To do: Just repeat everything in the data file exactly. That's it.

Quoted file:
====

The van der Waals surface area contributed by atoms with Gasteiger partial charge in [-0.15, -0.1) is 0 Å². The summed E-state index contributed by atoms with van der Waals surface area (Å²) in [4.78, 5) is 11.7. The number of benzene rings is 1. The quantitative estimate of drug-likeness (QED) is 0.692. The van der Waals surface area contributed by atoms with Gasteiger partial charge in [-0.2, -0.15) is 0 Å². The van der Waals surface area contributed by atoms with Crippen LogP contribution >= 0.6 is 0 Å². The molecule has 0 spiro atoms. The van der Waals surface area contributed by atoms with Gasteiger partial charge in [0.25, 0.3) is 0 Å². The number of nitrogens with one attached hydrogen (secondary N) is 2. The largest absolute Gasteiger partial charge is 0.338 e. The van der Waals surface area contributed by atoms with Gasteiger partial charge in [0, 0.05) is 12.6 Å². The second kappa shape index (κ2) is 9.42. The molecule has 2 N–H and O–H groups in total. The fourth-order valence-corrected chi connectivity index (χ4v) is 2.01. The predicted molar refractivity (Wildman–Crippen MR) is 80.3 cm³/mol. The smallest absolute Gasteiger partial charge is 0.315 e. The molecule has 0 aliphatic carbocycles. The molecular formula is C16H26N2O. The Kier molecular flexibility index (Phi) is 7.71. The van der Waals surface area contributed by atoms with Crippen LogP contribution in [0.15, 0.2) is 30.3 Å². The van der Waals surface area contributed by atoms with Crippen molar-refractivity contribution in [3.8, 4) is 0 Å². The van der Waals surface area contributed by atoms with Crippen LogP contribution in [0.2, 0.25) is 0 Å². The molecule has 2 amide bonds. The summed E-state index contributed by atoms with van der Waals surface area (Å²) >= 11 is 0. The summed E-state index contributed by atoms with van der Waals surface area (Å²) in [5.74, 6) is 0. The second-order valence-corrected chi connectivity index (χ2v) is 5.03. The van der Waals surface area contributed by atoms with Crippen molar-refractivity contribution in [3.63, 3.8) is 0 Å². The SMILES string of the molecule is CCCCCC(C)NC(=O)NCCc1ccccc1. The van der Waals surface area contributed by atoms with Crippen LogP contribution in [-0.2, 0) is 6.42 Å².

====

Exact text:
The van der Waals surface area contributed by atoms with Gasteiger partial charge in [-0.15, -0.1) is 0 Å². The summed E-state index contributed by atoms with van der Waals surface area (Å²) in [4.78, 5) is 11.7. The number of benzene rings is 1. The quantitative estimate of drug-likeness (QED) is 0.692. The van der Waals surface area contributed by atoms with Gasteiger partial charge in [-0.2, -0.15) is 0 Å². The van der Waals surface area contributed by atoms with Crippen LogP contribution >= 0.6 is 0 Å². The molecule has 0 spiro atoms. The van der Waals surface area contributed by atoms with Gasteiger partial charge in [0.25, 0.3) is 0 Å². The number of nitrogens with one attached hydrogen (secondary N) is 2. The largest absolute Gasteiger partial charge is 0.338 e. The van der Waals surface area contributed by atoms with Gasteiger partial charge in [0, 0.05) is 12.6 Å². The second kappa shape index (κ2) is 9.42. The molecule has 2 N–H and O–H groups in total. The fourth-order valence-corrected chi connectivity index (χ4v) is 2.01. The predicted molar refractivity (Wildman–Crippen MR) is 80.3 cm³/mol. The smallest absolute Gasteiger partial charge is 0.315 e. The molecule has 0 aliphatic carbocycles. The molecular formula is C16H26N2O. The Kier molecular flexibility index (Phi) is 7.71. The van der Waals surface area contributed by atoms with Crippen LogP contribution in [0.15, 0.2) is 30.3 Å². The van der Waals surface area contributed by atoms with Crippen molar-refractivity contribution in [3.8, 4) is 0 Å². The van der Waals surface area contributed by atoms with Crippen LogP contribution in [0.2, 0.25) is 0 Å². The molecule has 2 amide bonds. The summed E-state index contributed by atoms with van der Waals surface area (Å²) >= 11 is 0. The summed E-state index contributed by atoms with van der Waals surface area (Å²) in [5.74, 6) is 0. The second-order valence-corrected chi connectivity index (χ2v) is 5.03. The van der Waals surface area contributed by atoms with Crippen molar-refractivity contribution in [3.63, 3.8) is 0 Å². The SMILES string of the molecule is CCCCCC(C)NC(=O)NCCc1ccccc1. The van der Waals surface area contributed by atoms with Crippen LogP contribution in [-0.2, 0) is 6.42 Å².